Wells Fargo and Co. (WFC) is ticking higher in Wednesday’s pre-market after beating Q1 2021 top and bottom line estimates by wide margins. America’s third largest bank posted a profit of $1.05 per-share, $0.40 better than expectations, while revenue rose just 2.0% year-over-year to $18.06 billion, beating consensus by $600 million. Credit loss provisions decreased by $5.1 billion, underpinned by “continued improvements in the economic environment.”
Waiting on Fed Approvals
The bank is overhauling its risk management and governance as part of a Fed-guided plan to lift asset caps, which in turn will improve shareholder benefits and allow greater risk taking. It’s now expected that temporary restrictions on bank holding company dividends and share repurchases put into place at the start of the pandemic will end for most firms on June 30. Wells is scrambling to get required policies in place ahead of final approvals later this quarter.
Credit Suisse analyst Susan Roth Katzke summed up improved sentiment recently, noting, “We asked for targets and supporting disclosure to increase clarity on the path to improved returns; both were delivered with fourth quarter results. To be sure, the path forward has its obstacles and revenue growth remains a challenge, but the combination of evident progress, incremental investment, excess capital, and the inherent franchise opportunity reduce the downside risk and render the aspiration of a 15% ROTE achievable, in time”.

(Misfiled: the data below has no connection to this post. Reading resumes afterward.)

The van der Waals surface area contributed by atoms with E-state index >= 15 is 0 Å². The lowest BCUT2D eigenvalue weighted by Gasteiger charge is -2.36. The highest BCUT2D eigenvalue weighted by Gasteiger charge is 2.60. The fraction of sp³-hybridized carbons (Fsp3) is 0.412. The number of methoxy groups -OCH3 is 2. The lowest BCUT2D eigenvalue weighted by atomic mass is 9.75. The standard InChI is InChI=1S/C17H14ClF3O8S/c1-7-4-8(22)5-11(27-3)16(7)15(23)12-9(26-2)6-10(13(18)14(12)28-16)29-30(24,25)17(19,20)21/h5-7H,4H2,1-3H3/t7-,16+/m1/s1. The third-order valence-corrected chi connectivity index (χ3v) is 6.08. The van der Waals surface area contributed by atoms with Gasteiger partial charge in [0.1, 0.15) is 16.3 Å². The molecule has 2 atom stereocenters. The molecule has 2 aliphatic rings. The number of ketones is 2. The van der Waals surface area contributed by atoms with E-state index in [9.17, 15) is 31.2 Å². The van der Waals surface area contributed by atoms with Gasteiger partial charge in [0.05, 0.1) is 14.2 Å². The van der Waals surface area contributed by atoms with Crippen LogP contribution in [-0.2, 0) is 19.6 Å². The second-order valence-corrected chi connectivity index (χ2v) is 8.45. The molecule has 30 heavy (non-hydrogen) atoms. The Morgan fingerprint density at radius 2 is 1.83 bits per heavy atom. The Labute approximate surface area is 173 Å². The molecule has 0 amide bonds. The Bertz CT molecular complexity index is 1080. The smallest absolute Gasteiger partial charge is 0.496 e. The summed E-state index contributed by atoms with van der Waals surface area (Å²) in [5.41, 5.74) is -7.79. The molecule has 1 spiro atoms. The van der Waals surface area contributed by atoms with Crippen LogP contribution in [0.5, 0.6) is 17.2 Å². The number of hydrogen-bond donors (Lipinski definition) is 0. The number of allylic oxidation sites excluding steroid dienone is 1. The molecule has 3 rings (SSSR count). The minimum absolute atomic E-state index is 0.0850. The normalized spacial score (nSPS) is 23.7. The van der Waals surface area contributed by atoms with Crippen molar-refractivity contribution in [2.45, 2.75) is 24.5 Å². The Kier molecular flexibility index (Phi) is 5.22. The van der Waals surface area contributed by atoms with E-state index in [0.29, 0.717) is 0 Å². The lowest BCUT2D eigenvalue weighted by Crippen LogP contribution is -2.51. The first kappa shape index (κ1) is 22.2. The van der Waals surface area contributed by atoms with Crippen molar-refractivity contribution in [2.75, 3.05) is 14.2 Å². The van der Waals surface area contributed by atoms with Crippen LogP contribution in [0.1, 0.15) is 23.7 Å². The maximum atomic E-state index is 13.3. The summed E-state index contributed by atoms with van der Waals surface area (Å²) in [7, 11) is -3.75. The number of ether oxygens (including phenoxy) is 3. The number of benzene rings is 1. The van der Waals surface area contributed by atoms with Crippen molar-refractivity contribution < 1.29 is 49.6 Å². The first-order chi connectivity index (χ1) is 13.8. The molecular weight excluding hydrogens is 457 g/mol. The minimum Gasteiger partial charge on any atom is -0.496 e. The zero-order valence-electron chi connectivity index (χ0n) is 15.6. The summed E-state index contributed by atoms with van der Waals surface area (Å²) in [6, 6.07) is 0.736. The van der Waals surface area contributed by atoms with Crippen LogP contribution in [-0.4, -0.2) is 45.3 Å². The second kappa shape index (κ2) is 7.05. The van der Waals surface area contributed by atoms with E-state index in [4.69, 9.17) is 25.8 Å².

Wall Street and Technical Outlook
Wall Street consensus now stands at an ‘Overweight’ rating based upon 14 ‘Buy’, 3 ‘Overweight’, and 10 ‘Hold’ recommendations. No analysts are recommending that shareholders close positions. Price targets currently range from a low of $34 to a Street-high $65 while the stock is set to open Wednesday’s session about $3 below the median $43 target. While modest upside is possible with this placement, prolific gains many have to wait for the Fed’s OK on dividends and buybacks.
Wells Fargo underperformed its rivals after 2016’s disclosure it created millions of fraudulent savings and checking accounts. The stock posted an all-time high in January 2018 and turned sharply lower through 2019 and into 2020 when the bottom dropped out following the Wuhan outbreak. The recovery wave since October has stalled at the .618 Fibonacci retracement of the selloff that began in December 2019, generating much weaker gains than bank indices and commercial rivals that are now trading at multiyear and all-time highs.
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Disclosure: the author held no positions in aforementioned securities at the time of publication.